The son of a famed New York opera star shot a young Pennsylvania camp counselor in the head at point-blank range, brutally raped her as she lay dying and then got away with it for 18 years -- until he was nabbed last week on new DNA evidence, authorities said.
Jeffrey Plishka, 46 -- son of internationally known Metropolitan Opera bass Paul Plishka -- had long been the prime suspect in the chilling 1991 murder of Laura Lynne Ronning, a pretty, outgoing Florida college student who worked at a Poconos sleepaway camp near the Plishka family's farm in Honesdale, Pa.
But shortly after the murder, with his wealthy dad's help, he moved to Florida and then around the country for the next two decades, sources said.
"The family has done everything it can to keep him off the radar," one former family friend told The Post.
2. It was actually circa 1980, and the victim was a violinist
who was murdered by a stagehand during intermission.
A dancer performing with a visiting company saw the stagehand with the victim in a backstage elevator. The dancer was hypnotized to produce a sketch of the man she had seen, and it led to the stagehand.
3. Yeah, Lydia. I guess I read the book. And I had seen it in the paper.
She disappeared at intermission. What does the conductor do then when a musician doesn't return. Go on, I guess, he assumes sickness, or other emergency. And the show goes on. But how bizarre. But why not. No place is safe. dc
4. Well, I've seen what happens when there's a mishap on stage
Back in the 1970s, I was viewing a performance of the National Ballet of Cuba at Lincoln Center, when one of the dancers suddenly fell over and lay on the stage clutching her leg. The orchestra kept playing, and the audience started murmurring, saying, "Why doesn't the conductor stop?"
But no, he played to the end of the section. Then the curtain came down, the injured dancer was presumably removed from the stage, and ballet continued at the beginning of the next section.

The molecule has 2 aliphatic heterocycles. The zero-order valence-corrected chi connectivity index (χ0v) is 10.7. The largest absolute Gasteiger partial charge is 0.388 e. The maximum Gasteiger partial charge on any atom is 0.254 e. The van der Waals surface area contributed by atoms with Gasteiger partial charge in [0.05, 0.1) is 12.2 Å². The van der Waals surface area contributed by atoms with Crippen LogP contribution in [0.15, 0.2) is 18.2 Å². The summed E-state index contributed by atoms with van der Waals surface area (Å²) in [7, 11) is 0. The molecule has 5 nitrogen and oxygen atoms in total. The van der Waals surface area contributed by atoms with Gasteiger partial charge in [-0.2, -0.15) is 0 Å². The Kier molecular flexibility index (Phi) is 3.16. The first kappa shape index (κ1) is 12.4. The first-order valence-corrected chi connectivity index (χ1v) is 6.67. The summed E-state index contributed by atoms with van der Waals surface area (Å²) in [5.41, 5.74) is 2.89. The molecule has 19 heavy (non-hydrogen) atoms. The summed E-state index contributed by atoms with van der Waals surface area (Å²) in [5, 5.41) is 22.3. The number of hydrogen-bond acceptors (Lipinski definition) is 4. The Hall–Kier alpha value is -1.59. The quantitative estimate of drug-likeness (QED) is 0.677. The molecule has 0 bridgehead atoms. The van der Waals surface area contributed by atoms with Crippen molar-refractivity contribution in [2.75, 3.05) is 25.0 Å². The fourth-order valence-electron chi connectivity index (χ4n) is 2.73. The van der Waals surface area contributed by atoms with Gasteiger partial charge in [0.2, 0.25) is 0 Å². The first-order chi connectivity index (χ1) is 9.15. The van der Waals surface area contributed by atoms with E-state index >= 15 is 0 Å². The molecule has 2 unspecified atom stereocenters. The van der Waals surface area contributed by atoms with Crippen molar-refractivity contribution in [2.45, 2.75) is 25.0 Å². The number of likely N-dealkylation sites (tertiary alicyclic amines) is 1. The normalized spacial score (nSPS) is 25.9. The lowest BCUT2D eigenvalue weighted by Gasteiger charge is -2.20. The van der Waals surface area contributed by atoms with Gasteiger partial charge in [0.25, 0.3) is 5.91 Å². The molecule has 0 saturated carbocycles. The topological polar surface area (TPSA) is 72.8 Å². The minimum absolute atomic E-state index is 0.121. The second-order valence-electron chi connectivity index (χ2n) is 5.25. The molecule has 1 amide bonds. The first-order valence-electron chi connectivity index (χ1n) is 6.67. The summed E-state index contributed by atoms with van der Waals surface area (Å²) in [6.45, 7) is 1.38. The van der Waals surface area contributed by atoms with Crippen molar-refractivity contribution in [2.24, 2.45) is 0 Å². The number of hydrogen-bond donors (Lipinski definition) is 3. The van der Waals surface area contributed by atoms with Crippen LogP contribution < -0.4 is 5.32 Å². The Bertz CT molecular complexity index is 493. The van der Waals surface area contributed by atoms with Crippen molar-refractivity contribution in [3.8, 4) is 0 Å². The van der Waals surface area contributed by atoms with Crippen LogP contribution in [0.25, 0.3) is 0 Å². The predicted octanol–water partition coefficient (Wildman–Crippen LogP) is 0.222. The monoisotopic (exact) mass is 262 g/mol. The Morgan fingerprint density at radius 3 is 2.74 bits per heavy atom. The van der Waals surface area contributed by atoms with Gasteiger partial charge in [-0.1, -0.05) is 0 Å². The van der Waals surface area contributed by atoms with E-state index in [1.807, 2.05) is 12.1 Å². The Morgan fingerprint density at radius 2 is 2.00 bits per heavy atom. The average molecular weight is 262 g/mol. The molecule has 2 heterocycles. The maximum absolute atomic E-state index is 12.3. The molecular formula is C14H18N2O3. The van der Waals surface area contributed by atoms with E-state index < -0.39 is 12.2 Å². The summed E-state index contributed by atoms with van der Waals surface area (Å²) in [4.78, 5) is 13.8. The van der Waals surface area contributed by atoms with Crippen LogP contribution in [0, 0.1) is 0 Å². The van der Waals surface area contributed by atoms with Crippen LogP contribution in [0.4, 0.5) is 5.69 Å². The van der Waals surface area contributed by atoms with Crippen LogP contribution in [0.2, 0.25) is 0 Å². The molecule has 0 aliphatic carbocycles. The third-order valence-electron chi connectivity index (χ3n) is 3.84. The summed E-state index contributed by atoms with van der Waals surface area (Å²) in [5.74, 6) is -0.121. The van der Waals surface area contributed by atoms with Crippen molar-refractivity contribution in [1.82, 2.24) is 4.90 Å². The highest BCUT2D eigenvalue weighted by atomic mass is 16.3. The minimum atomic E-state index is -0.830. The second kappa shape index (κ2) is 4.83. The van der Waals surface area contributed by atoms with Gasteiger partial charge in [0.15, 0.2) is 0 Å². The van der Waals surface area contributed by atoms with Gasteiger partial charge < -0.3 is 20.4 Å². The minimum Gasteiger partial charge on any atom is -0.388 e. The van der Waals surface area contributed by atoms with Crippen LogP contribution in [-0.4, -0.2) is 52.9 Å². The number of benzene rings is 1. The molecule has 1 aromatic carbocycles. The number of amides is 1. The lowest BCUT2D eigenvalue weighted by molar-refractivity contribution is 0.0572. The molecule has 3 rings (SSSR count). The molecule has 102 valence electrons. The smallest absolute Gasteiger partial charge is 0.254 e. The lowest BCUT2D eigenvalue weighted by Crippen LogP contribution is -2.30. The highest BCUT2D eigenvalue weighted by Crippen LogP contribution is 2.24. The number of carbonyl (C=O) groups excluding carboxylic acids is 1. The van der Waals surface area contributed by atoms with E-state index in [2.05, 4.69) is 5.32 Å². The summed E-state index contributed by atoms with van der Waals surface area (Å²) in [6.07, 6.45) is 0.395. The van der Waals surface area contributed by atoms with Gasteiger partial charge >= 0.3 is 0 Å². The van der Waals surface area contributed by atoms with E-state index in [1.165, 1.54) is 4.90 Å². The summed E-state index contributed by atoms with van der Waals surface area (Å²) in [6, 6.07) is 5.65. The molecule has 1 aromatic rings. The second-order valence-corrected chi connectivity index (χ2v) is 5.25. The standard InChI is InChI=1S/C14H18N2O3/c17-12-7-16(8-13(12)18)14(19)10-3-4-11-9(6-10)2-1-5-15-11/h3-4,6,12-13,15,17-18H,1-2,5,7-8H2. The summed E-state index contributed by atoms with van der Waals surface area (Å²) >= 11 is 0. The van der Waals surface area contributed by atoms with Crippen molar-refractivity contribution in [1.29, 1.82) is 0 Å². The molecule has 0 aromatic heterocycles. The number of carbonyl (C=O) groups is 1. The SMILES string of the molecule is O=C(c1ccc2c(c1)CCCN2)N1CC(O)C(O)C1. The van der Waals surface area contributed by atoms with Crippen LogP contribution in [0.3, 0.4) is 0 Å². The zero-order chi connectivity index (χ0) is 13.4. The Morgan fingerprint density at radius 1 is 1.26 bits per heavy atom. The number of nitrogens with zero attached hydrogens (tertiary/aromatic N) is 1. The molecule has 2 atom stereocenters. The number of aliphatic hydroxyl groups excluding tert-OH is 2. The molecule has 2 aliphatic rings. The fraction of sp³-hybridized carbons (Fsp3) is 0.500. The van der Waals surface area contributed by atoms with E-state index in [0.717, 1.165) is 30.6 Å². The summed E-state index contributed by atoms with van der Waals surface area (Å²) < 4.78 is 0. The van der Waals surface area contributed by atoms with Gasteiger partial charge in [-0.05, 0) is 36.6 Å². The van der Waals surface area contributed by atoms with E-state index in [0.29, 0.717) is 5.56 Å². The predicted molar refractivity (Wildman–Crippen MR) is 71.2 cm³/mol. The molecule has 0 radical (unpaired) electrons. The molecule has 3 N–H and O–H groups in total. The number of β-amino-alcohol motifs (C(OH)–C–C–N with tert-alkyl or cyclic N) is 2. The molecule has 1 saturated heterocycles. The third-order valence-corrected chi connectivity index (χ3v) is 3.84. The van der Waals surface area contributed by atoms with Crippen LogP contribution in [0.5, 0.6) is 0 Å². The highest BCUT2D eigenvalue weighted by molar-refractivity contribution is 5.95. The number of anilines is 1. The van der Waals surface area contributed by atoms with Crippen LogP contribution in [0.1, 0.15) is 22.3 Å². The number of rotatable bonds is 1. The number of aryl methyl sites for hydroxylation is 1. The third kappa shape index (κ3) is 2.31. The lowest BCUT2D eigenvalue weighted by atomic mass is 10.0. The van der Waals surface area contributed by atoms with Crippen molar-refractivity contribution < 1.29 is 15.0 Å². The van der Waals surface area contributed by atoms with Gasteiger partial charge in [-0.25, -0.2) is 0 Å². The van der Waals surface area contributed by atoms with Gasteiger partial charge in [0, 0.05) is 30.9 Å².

My gentleman friend at the time had once dated a ballet dancer, and he explained that the orchestra kept playing to the end of the section so that the remaining dancers wouldn't get lost. It is extremely difficult for them to start in the middle of a sequence, so they could not have just picked up from the point where the dancer fell over. It would have been chaotic. However, by moving on to the next section, the conductor assured that everyone would be on the same page.
As far as a missing musician is concerned, there are an awful lot of violins on stage, and so while it would be unusual for a violinist not to return from intermission without prior notice, it would not cripple the orchestra unless that violinist was scheduled to play a solo passage. The conductor would probably make a mental note to talk to the musician later about being AWOL.
5. Yes. I've seen many violins, but some instruments, on some performances,
and not well represented. Violins, yes, they have 2 rows, not unusual. However, they do have ah ... plucking order? First chair, second chair. And they don't start til first and second are in place. Someone else, yes, they could be done without. First chair, sometimes he/she deliberately comes out last. Berlin Philharmonic, Beethoven's 5th, someone in the first row broke a string, first movement. (As might be expected.) They waited while it was changed. Audience silent, except for one who yelled 'vunderbar'. dc
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